Seal Paper

Seal Paper: Harnessing Nature’s Strength for Sustainable Papermaking


Seal paper refers to a thick, durable paper specially made for stamping official seals or creating embossed documents. It has been used for centuries in Asia as an anti-forgery measure and continues to remain an important part of administration and record-keeping even today.

Origins in Ancient China

Seal paper originated in China as early as the Tang dynasty (618–907 AD). It was first used by government officials and royalty to authenticate important documents by stamping them with carved seals made of stone or wood. The thick, high-quality paper was able to hold intricate imprints clearly without damage. Soon, its use spread across East Asia with economic and cultural interactions. By the Song dynasty (960–1279 AD), Seal Paper had become ubiquitous in administrations across China, Korea and Japan. Several advancements were also made to the papermaking process over the centuries.

Types and Qualities of Seal Paper

Traditionally, seal paper was crafted using special raw materials like mulberry tree bark, gampi tree, and kozo tree fibers to give it strength and durability. Modern varieties still rely on high-quality paper pulps but with varied compositions. Some key types include:

Rice Paper: The most basic type made using rice straw. Thinner but takes detailed imprints. Used for less formal purposes.
Mulberry Paper: Stronger due to mulberry fibers. Maintains crisp imprints for long. Common official documentary paper.
Silk Paper: Luxurious silk fibers provide ultimate strength and richness. Used for important state documents and archives.

Ideal seal paper is stiff, smooth, flawless and takes impressions exceptionally well without smudging over time. Different grades are used suiting the importance of documents. Papermakers master specialized techniques like sizing and pressing to achieve the right attributes.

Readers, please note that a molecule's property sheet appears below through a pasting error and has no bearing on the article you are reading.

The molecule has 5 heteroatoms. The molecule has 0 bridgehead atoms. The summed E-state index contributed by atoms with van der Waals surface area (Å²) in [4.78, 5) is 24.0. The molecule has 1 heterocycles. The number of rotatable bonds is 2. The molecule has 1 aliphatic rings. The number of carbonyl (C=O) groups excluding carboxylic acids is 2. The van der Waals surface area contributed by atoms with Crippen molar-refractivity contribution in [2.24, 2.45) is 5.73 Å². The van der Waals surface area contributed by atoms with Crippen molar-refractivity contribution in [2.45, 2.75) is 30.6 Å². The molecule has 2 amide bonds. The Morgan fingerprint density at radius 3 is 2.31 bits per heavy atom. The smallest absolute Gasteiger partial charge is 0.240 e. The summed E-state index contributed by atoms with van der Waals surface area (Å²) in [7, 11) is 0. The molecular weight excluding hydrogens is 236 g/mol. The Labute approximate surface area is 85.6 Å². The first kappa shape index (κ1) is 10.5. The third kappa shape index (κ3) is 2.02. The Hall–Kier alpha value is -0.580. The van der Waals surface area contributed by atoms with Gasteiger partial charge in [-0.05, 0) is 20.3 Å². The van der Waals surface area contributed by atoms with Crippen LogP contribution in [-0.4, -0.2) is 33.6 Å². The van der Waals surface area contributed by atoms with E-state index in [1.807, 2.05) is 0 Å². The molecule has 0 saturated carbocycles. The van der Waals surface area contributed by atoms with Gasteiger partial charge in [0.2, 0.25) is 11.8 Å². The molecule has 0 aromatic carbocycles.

Contemporary Uses and Significance

In many Asian countries including China, Japan, Korea and Vietnam; seal paper still carries legal validity in important certificates, contracts and property records. Government agencies and companies issue hundreds of stamped documents daily on this paper for verification and record-keeping. Some notable uses include:

Official Certification: Education, identity, business and property documents require stamped seals for authentication.
Corporate Contracts: Legally binding agreements between companies mandatorily use seal paper for stamping company chops and signatures.
Court Records: Legal cases, orders, judgements are sealed and archived on durable seal paper for perseverance as evidence.
Archives: Important historical documents, artifacts and records are preserved long-term on acid-free, high quality silk seal paper.

Hence, seal paper plays a significant role in administration, legal procedures and historical archiving. Even in digitized times, its security features inspire trust in documentation. While demand has reduced, traditional paper mills continue production to serve niche applications that require resistance to tampering through centuries.

Seal paper has a long and rich history originating from ancient China. Through advancements, it developed into a crucial tool that influenced East Asian bureaucracies, governance styles and record systems. Its unique characteristics provide anti-forgery protection and allow preservation of imprints for verification purposes over long durations. Although usage is reducing with global digitization, seal paper continues serving specialized needs where paper-based documentation necessitates durability and official validation through seals. Its enduring significance lies in facilitating transparent and trusted transactions throughout history.

1. Source: Coherent Market Insights, Public sources, Desk research.
2. We have leveraged AI tools to mine information and compile it.